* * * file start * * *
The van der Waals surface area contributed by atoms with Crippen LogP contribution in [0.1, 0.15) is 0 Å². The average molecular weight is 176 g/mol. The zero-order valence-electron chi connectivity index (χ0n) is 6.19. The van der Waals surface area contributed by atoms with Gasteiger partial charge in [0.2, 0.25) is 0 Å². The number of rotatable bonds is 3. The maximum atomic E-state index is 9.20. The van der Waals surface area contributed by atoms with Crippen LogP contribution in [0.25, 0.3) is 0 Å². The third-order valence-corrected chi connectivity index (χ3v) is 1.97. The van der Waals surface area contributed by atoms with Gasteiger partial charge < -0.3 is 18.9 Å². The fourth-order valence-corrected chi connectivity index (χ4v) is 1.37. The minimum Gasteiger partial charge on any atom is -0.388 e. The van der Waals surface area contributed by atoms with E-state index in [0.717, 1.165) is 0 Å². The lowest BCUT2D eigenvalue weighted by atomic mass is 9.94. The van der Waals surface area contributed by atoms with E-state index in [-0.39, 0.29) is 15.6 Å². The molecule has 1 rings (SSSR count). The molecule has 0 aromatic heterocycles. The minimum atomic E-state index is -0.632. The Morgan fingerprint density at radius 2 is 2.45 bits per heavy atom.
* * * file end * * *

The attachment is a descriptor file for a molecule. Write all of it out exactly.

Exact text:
The van der Waals surface area contributed by atoms with Crippen LogP contribution in [0.1, 0.15) is 0 Å². The average molecular weight is 176 g/mol. The zero-order valence-electron chi connectivity index (χ0n) is 6.19. The van der Waals surface area contributed by atoms with Gasteiger partial charge in [0.2, 0.25) is 0 Å². The number of rotatable bonds is 3. The maximum atomic E-state index is 9.20. The van der Waals surface area contributed by atoms with Crippen LogP contribution in [0.25, 0.3) is 0 Å². The third-order valence-corrected chi connectivity index (χ3v) is 1.97. The van der Waals surface area contributed by atoms with Gasteiger partial charge < -0.3 is 18.9 Å². The fourth-order valence-corrected chi connectivity index (χ4v) is 1.37. The minimum Gasteiger partial charge on any atom is -0.388 e. The van der Waals surface area contributed by atoms with E-state index in [0.717, 1.165) is 0 Å². The lowest BCUT2D eigenvalue weighted by atomic mass is 9.94. The van der Waals surface area contributed by atoms with E-state index in [-0.39, 0.29) is 15.6 Å². The molecule has 1 rings (SSSR count). The molecule has 0 aromatic heterocycles. The minimum atomic E-state index is -0.632. The Morgan fingerprint density at radius 2 is 2.45 bits per heavy atom.